Friend or Foe?

This is a partial transcript of "The Big Story With John Gibson," July 22, 2005, that has been edited for clarity.

JOHN GIBSON, HOST: Pakistan is often praised as one of our allies in the War on Terror (search). But intelligence analysts say the country continues to be a main recruiting center for attacks around the world.

Let's ask Bob Baer, a former CIA case officer and author of "Sleeping With the Devil."

Bob, it's good to see you. Thanks for coming on.

(CROSSTALK)

GIBSON: What are we supposed to do about Pakistan? There's some discussion that these attacks in London were planned in a mud hut in Pakistan. And Musharraf (search) is supposed to be on our side. What are we supposed to do?

ROBERT BAER, FORMER CIA OFFICER: I think they probably were planned, at least from the initial evidence, from Pakistan. We know that Al Qaeda is still getting training in the mountains in the northwest Frontier Province, Waziristan.

You have got a large part of the Pakistani army and intelligence service that is sympathetic to bin Laden and the Taliban. And let's not forget that a large part of the planning for 9/11 was done out of Karachi. And this was after the African bombings. And the Pakistani government couldn't do anything about it.

GIBSON: These riots Friday were following the suggestion that there was some kind of Pakistani connection to the bombings. But Musharraf can't do anything about it, you say. Is the "can't" politically? Or is he just really "can't" in a realistic way, "can't" send troops in?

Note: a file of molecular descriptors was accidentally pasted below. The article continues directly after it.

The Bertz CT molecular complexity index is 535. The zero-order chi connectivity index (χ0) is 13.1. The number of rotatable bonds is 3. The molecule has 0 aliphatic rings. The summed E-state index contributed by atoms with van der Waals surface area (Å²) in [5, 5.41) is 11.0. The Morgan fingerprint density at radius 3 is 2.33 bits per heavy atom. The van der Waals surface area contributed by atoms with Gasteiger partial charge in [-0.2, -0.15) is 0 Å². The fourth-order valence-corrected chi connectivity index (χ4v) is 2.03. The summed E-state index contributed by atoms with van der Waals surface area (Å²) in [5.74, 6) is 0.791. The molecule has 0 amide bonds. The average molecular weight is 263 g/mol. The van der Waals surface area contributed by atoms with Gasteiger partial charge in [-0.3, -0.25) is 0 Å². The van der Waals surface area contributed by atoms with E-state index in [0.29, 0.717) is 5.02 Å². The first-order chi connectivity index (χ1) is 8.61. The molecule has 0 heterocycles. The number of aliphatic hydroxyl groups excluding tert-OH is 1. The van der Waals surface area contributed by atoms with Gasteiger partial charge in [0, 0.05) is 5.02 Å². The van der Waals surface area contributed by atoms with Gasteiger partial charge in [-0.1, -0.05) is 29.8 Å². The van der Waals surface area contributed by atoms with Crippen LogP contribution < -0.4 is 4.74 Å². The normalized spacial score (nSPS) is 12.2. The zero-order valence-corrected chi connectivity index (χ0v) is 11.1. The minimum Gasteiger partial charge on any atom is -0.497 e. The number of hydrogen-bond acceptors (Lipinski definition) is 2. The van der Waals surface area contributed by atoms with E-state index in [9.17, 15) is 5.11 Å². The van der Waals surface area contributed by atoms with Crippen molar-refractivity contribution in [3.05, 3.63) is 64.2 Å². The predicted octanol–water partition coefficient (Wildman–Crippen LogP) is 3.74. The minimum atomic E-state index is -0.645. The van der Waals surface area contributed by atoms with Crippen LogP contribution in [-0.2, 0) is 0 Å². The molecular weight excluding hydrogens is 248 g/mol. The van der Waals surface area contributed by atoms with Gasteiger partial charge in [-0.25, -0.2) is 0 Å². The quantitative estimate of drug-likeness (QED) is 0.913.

BAER: I think he can't send troops in to large parts of Pakistan. He tried earlier this year in the spring. And they got repulsed. He can't count on the loyalty of his military. There's a couple coup attempts against him, a couple assassination attempts. And he's afraid to alienate the Islamic wing of his political support.

And so, he gives lip service to counterterrorism. He has made some arrests, the mastermind of 9/11. But, other than that, he's afraid to go too far.

GIBSON: Well, what do you think that — why do you think there was a — what and why — when it comes to a connection between Pakistan and these bombings in London.

BAER: The Muslims in Pakistan are heavily influenced by Saudi Arabia, by Wahabist law (search), uncompromising, that advocate jihad. There's a large Pakistani community in the London area and other British cities around there.

And they are connected. They are connected by phone everyday. They go back and forth. They are British subjects. They are easy to get to, easily influenced. And you also have a lot of clerics in London who advocate jihad openly. And the British have not closed them down since 9/11, which has turned out to be a mistake, of course.

GIBSON: Why do you think they haven't? I mean, we're all scratching our head about that. We just put one in jail for life for preaching jihad in Virginia. Why have the Brits been so accommodating?

BAER: They didn't get hit on September 11. They didn't have the shock that we got. They have basically been untouched by terrorism — except for the IRA (search) — for many, many years.

And it's finally come home to them that, if you have a cleric in a mosque in London preaching murder and death, that people will follow his word. Even though he may not be involved in planning individual operations, he's still inciting violence and needs to be expelled or put in jail.

GIBSON: Bob, you've been retired for a while. You miss the spook business?

BAER: Not at all.

GIBSON: OK. Bob Baer, a former CIA operative.

BAER: Thanks very much, John.

GIBSON: He did some incredible, brave stuff. Bob driving a cab in the Bekaa Valley, imagine that.

Bob Baer, thanks very much. Appreciate it.

BAER: Thanks, John.

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